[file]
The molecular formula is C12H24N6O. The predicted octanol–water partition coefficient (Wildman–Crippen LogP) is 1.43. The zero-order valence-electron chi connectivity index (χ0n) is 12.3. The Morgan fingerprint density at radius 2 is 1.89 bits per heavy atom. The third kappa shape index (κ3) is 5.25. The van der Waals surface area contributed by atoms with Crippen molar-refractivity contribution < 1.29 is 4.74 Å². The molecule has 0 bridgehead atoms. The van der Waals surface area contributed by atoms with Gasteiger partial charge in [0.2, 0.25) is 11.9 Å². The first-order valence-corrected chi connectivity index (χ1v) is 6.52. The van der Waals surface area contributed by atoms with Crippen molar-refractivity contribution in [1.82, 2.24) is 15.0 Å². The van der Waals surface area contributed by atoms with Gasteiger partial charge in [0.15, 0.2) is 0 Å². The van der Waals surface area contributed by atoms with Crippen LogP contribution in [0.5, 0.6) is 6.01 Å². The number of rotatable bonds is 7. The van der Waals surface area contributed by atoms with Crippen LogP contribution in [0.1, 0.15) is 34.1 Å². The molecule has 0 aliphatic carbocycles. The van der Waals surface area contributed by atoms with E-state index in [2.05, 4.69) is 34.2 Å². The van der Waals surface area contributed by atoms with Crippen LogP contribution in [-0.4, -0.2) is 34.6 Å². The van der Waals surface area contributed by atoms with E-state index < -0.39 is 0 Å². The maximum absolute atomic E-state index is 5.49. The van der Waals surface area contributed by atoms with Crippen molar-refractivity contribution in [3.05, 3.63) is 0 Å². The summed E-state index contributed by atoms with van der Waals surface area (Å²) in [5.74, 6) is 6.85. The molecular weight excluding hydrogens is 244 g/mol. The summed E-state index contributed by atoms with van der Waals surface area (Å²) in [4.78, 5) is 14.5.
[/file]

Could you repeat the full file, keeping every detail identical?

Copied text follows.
The molecular formula is C12H24N6O. The predicted octanol–water partition coefficient (Wildman–Crippen LogP) is 1.43. The zero-order valence-electron chi connectivity index (χ0n) is 12.3. The Morgan fingerprint density at radius 2 is 1.89 bits per heavy atom. The third kappa shape index (κ3) is 5.25. The van der Waals surface area contributed by atoms with Crippen molar-refractivity contribution < 1.29 is 4.74 Å². The molecule has 0 bridgehead atoms. The van der Waals surface area contributed by atoms with Gasteiger partial charge in [0.2, 0.25) is 11.9 Å². The first-order valence-corrected chi connectivity index (χ1v) is 6.52. The van der Waals surface area contributed by atoms with Crippen molar-refractivity contribution in [1.82, 2.24) is 15.0 Å². The van der Waals surface area contributed by atoms with Gasteiger partial charge in [0.15, 0.2) is 0 Å². The van der Waals surface area contributed by atoms with Crippen LogP contribution in [0.5, 0.6) is 6.01 Å². The number of rotatable bonds is 7. The van der Waals surface area contributed by atoms with Crippen LogP contribution in [0.1, 0.15) is 34.1 Å². The molecule has 0 aliphatic carbocycles. The van der Waals surface area contributed by atoms with E-state index in [2.05, 4.69) is 34.2 Å². The van der Waals surface area contributed by atoms with Crippen LogP contribution in [-0.4, -0.2) is 34.6 Å². The van der Waals surface area contributed by atoms with E-state index < -0.39 is 0 Å². The maximum absolute atomic E-state index is 5.49. The van der Waals surface area contributed by atoms with Crippen molar-refractivity contribution in [3.05, 3.63) is 0 Å². The summed E-state index contributed by atoms with van der Waals surface area (Å²) in [5.74, 6) is 6.85. The molecular weight excluding hydrogens is 244 g/mol. The summed E-state index contributed by atoms with van der Waals surface area (Å²) in [4.78, 5) is 14.5.